Daring, but Not Hardcore Daring

Author Eudora Welty once said, “A sheltered life can be a daring life as well, for all serious daring starts within.” May we all find the courage and strength to dare within.

Anyway, this week marked the conclusion of intensives. Yesterday, I taught my last one ever! And wow, is it a relief. I, in fact, don’t want to say anything more about them because I’m just glad to have them finished. Suffice to say that they weren’t great and I’ll be moving on with my life now, thank you very much.

This week has also marked the return of the incredibly cold weather, with the low for tonight forecast to be a solid -2 Fahrenheit. So that’s less than ideal, as much as I like cold weather. Gratefully, I don’t have to be out and about much and my walk to work is only like ten minutes. Definitely could be worse, and I suppose it’s at least somewhat justifiable as the Winter Olympics are coming soon and I want there to be plenty of cold and snow then (though please not this cold…).

Fun story of tonight. I got home and there was a bucket catching drips right outside the door to my building. Then the lights in the hallway, which are normally motion triggered, weren’t working. Then on the second floor, people were sweeping up slush because obviously someone’s pipe burst. And then I got home, my lights were working and my water’s fine (I left it dripping) but my internet is down. So I had a little panic for a while, thinking it may somehow be related to that burst pipe, or perhaps one I couldn’t find in my apartment. But after several resets of the router, here we are. Thank goodness, I 10/10 could not handle a pipe explosion right now. Or ever.

On a much better note, we also finished Return of the King and, as I could probably write ten thousand inane blog posts gushing about it, I’ll refrain here and spare you. But that film. So much.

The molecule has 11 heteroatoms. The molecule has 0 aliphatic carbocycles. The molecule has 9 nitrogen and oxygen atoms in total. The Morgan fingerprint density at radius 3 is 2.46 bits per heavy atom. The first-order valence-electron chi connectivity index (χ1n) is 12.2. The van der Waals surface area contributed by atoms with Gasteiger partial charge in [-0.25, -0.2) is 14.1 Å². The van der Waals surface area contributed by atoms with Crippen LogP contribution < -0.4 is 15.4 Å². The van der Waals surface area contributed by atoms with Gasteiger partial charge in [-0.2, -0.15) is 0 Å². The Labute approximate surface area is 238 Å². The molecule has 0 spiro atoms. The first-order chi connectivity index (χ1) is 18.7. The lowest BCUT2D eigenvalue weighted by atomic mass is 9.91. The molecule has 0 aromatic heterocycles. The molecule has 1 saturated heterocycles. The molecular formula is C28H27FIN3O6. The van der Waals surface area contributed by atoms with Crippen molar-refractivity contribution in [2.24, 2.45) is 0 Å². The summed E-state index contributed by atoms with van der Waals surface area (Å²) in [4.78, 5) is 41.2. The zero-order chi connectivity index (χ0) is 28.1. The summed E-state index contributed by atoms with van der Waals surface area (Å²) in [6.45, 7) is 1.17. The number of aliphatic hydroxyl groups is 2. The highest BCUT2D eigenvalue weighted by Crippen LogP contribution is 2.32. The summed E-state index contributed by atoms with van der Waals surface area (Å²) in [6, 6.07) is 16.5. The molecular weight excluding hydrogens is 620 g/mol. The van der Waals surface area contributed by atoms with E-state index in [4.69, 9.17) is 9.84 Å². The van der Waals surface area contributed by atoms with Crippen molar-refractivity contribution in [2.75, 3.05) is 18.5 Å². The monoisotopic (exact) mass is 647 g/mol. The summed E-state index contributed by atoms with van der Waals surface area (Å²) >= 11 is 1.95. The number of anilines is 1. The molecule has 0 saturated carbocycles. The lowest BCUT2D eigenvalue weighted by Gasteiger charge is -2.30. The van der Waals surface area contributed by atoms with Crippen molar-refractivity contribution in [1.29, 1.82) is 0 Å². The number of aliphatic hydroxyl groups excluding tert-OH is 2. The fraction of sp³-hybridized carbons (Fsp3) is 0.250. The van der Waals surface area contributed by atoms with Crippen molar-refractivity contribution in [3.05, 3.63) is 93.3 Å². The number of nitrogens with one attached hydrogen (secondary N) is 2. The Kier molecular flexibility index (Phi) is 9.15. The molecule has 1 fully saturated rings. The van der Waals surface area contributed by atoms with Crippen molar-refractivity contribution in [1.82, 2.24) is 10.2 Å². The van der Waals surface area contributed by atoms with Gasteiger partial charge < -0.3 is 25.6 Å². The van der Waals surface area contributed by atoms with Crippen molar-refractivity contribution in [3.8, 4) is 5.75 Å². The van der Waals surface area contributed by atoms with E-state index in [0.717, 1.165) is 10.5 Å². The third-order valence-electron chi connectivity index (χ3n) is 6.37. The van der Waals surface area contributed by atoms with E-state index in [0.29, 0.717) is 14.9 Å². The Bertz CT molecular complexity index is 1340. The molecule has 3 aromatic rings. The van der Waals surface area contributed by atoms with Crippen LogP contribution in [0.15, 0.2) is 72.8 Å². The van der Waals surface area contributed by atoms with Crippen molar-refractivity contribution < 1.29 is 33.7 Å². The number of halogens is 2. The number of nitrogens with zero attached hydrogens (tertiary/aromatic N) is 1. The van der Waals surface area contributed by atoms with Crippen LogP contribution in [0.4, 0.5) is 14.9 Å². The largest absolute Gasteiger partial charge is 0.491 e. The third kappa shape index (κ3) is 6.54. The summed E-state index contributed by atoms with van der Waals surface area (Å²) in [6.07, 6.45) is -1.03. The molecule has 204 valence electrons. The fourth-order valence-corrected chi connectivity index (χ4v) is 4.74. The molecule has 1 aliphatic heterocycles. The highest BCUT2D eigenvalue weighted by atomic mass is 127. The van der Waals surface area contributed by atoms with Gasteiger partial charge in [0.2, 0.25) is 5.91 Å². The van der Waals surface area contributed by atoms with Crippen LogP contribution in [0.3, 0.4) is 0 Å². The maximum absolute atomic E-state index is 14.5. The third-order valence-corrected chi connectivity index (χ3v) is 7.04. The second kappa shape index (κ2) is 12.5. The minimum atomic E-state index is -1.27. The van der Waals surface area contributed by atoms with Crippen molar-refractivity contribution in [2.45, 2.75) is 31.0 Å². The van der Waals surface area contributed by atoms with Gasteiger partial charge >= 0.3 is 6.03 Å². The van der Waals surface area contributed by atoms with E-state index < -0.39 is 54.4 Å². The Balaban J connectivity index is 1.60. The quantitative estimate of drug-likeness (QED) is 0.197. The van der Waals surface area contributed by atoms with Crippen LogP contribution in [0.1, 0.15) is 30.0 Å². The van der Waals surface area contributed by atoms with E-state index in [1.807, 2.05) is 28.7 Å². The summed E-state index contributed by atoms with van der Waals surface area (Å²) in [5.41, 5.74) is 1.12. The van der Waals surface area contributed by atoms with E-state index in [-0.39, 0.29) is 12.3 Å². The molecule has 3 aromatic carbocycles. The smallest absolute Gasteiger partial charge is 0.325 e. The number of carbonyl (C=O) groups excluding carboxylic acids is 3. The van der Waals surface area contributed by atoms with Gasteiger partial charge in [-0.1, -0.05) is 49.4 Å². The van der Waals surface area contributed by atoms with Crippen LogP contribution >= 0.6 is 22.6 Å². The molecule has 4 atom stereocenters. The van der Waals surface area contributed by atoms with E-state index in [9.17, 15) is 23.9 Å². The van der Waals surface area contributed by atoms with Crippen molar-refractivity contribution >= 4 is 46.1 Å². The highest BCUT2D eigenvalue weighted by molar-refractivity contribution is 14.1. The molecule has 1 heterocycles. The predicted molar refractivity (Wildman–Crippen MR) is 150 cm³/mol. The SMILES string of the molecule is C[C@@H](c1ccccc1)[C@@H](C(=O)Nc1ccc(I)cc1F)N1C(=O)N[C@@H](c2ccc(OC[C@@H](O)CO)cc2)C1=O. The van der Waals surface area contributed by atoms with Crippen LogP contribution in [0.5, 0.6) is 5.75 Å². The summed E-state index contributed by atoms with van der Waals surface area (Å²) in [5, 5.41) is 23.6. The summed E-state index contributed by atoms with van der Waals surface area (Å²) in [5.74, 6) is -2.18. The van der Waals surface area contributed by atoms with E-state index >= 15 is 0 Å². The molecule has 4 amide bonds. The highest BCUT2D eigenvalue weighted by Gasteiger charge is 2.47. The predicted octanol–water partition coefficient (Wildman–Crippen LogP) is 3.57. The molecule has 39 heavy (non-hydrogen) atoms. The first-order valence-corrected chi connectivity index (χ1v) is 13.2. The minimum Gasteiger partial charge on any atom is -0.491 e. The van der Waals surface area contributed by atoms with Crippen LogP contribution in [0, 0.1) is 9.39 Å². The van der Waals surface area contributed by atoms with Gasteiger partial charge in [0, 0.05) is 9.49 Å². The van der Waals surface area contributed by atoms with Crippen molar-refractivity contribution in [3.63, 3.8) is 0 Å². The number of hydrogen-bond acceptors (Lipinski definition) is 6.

There’s really not much more to say this week. It’s honestly been fairly quiet and I’m grateful for it. The end of my time here is creeping up quickly and I’m partially panicking and partially doing a happy dance every waking moment. And there are certainly some things (read: people, mostly) that I’ll miss. It’s a strange feeling. Someone important once said something along the lines of being lucky to have places that are hard to leave. Not quite there on Korea but you get the gist.

I don’t want to do a whole year in review post yet, it’s definitely still premature, but I encountered the opening quote this week and couldn’t help myself from sharing it before I get to that point. But a sneak preview of some of the things I’m likely to say: this has been a year of daring within. Or, at least, trying to. Take from that what you will.

To conclude our month’s choral selections, I have put together a list of lullabies and other songs that put me in mind of evening. I hope you can give one or two a listen and find a bit of rest.

Sleepytime

  1. Seal Lullaby – Eric Whitacre
  2. Good Night, Dear Heart – Dan Forrest
  3. Lullaby – Daniel Elder
  4. Only in Sleep – Ēriks Ešenvalds
  5. My Love Dwelt in a Northern Land – Edward Elgar